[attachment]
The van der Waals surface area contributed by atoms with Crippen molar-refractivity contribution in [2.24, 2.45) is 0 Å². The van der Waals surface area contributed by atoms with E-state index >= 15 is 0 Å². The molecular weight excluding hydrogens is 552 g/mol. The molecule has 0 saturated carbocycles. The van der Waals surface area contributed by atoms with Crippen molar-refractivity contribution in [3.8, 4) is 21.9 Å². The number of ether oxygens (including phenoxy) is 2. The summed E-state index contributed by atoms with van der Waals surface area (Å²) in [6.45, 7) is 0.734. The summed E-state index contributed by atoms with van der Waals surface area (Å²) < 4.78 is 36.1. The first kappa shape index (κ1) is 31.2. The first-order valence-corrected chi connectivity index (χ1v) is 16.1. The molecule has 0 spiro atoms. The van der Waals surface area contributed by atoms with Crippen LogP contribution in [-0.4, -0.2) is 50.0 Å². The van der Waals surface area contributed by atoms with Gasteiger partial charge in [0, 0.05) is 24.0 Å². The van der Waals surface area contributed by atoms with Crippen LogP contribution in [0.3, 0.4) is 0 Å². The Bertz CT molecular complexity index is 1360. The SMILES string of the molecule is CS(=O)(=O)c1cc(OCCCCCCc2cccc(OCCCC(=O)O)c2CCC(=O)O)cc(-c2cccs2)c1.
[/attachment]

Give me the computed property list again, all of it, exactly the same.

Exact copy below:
The van der Waals surface area contributed by atoms with Crippen molar-refractivity contribution in [2.24, 2.45) is 0 Å². The van der Waals surface area contributed by atoms with E-state index >= 15 is 0 Å². The molecular weight excluding hydrogens is 552 g/mol. The molecule has 0 saturated carbocycles. The van der Waals surface area contributed by atoms with Crippen molar-refractivity contribution in [3.8, 4) is 21.9 Å². The number of ether oxygens (including phenoxy) is 2. The summed E-state index contributed by atoms with van der Waals surface area (Å²) in [6.45, 7) is 0.734. The summed E-state index contributed by atoms with van der Waals surface area (Å²) < 4.78 is 36.1. The first kappa shape index (κ1) is 31.2. The first-order valence-corrected chi connectivity index (χ1v) is 16.1. The molecule has 0 spiro atoms. The van der Waals surface area contributed by atoms with Crippen LogP contribution in [-0.4, -0.2) is 50.0 Å². The van der Waals surface area contributed by atoms with Gasteiger partial charge in [0, 0.05) is 24.0 Å². The van der Waals surface area contributed by atoms with Crippen LogP contribution in [0.3, 0.4) is 0 Å². The Bertz CT molecular complexity index is 1360. The SMILES string of the molecule is CS(=O)(=O)c1cc(OCCCCCCc2cccc(OCCCC(=O)O)c2CCC(=O)O)cc(-c2cccs2)c1.